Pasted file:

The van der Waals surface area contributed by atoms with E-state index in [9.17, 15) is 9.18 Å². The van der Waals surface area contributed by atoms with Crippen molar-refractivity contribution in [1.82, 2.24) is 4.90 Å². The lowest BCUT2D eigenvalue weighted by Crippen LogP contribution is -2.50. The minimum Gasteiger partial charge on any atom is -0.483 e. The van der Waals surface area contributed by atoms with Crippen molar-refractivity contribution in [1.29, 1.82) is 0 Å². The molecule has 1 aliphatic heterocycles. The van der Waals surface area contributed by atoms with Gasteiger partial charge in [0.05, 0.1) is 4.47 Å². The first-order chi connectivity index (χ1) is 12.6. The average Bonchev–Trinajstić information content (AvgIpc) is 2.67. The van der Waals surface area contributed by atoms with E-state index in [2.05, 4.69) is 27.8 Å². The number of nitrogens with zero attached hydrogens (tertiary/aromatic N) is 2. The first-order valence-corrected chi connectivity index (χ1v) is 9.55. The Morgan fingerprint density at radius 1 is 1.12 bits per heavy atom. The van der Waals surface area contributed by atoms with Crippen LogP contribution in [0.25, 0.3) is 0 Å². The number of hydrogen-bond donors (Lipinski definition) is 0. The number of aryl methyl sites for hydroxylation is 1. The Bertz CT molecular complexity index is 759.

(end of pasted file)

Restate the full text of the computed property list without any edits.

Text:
The van der Waals surface area contributed by atoms with E-state index in [9.17, 15) is 9.18 Å². The van der Waals surface area contributed by atoms with Crippen molar-refractivity contribution in [1.82, 2.24) is 4.90 Å². The lowest BCUT2D eigenvalue weighted by Crippen LogP contribution is -2.50. The minimum Gasteiger partial charge on any atom is -0.483 e. The van der Waals surface area contributed by atoms with Crippen molar-refractivity contribution in [1.29, 1.82) is 0 Å². The molecule has 1 aliphatic heterocycles. The van der Waals surface area contributed by atoms with Gasteiger partial charge in [0.05, 0.1) is 4.47 Å². The first-order chi connectivity index (χ1) is 12.6. The average Bonchev–Trinajstić information content (AvgIpc) is 2.67. The van der Waals surface area contributed by atoms with E-state index in [2.05, 4.69) is 27.8 Å². The number of nitrogens with zero attached hydrogens (tertiary/aromatic N) is 2. The first-order valence-corrected chi connectivity index (χ1v) is 9.55. The Morgan fingerprint density at radius 1 is 1.12 bits per heavy atom. The van der Waals surface area contributed by atoms with Crippen LogP contribution in [0.25, 0.3) is 0 Å². The number of hydrogen-bond donors (Lipinski definition) is 0. The number of aryl methyl sites for hydroxylation is 1. The Bertz CT molecular complexity index is 759.